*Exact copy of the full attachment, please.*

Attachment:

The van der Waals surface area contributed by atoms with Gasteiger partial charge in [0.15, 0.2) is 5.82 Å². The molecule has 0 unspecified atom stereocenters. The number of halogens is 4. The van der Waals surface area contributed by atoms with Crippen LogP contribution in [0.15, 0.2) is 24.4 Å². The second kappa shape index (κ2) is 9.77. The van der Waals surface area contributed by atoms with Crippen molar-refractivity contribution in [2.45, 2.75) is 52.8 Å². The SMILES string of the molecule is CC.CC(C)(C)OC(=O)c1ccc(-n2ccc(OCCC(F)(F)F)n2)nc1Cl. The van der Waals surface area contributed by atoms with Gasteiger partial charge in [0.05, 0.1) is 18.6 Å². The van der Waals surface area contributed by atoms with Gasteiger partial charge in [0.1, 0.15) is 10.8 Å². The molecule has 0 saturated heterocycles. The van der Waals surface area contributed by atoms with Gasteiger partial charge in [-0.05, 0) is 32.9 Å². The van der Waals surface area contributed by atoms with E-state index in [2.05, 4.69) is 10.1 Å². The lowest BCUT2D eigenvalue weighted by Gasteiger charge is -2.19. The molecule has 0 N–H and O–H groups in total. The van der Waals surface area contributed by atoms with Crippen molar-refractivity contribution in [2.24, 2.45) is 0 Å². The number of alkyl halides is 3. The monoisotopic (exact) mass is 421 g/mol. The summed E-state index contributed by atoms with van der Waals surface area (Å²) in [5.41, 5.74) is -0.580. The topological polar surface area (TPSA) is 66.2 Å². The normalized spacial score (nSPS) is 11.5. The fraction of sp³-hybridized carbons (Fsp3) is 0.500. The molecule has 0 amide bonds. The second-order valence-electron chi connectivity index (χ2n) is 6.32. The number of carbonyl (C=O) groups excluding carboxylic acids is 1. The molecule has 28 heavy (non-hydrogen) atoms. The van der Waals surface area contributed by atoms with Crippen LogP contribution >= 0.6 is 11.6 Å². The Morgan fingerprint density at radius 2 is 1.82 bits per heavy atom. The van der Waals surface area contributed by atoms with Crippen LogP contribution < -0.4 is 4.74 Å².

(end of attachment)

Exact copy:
The van der Waals surface area contributed by atoms with Gasteiger partial charge in [0.15, 0.2) is 5.82 Å². The molecule has 0 unspecified atom stereocenters. The number of halogens is 4. The van der Waals surface area contributed by atoms with Crippen LogP contribution in [0.15, 0.2) is 24.4 Å². The second kappa shape index (κ2) is 9.77. The van der Waals surface area contributed by atoms with Crippen molar-refractivity contribution in [2.45, 2.75) is 52.8 Å². The SMILES string of the molecule is CC.CC(C)(C)OC(=O)c1ccc(-n2ccc(OCCC(F)(F)F)n2)nc1Cl. The van der Waals surface area contributed by atoms with Gasteiger partial charge in [0.05, 0.1) is 18.6 Å². The van der Waals surface area contributed by atoms with Gasteiger partial charge in [0.1, 0.15) is 10.8 Å². The molecule has 0 saturated heterocycles. The van der Waals surface area contributed by atoms with Gasteiger partial charge in [-0.05, 0) is 32.9 Å². The van der Waals surface area contributed by atoms with E-state index in [2.05, 4.69) is 10.1 Å². The lowest BCUT2D eigenvalue weighted by Gasteiger charge is -2.19. The molecule has 0 N–H and O–H groups in total. The van der Waals surface area contributed by atoms with Crippen molar-refractivity contribution in [2.24, 2.45) is 0 Å². The number of alkyl halides is 3. The monoisotopic (exact) mass is 421 g/mol. The summed E-state index contributed by atoms with van der Waals surface area (Å²) in [5.41, 5.74) is -0.580. The topological polar surface area (TPSA) is 66.2 Å². The normalized spacial score (nSPS) is 11.5. The fraction of sp³-hybridized carbons (Fsp3) is 0.500. The molecule has 0 amide bonds. The second-order valence-electron chi connectivity index (χ2n) is 6.32. The number of carbonyl (C=O) groups excluding carboxylic acids is 1. The molecule has 28 heavy (non-hydrogen) atoms. The van der Waals surface area contributed by atoms with Crippen LogP contribution >= 0.6 is 11.6 Å². The Morgan fingerprint density at radius 2 is 1.82 bits per heavy atom. The van der Waals surface area contributed by atoms with Crippen LogP contribution < -0.4 is 4.74 Å².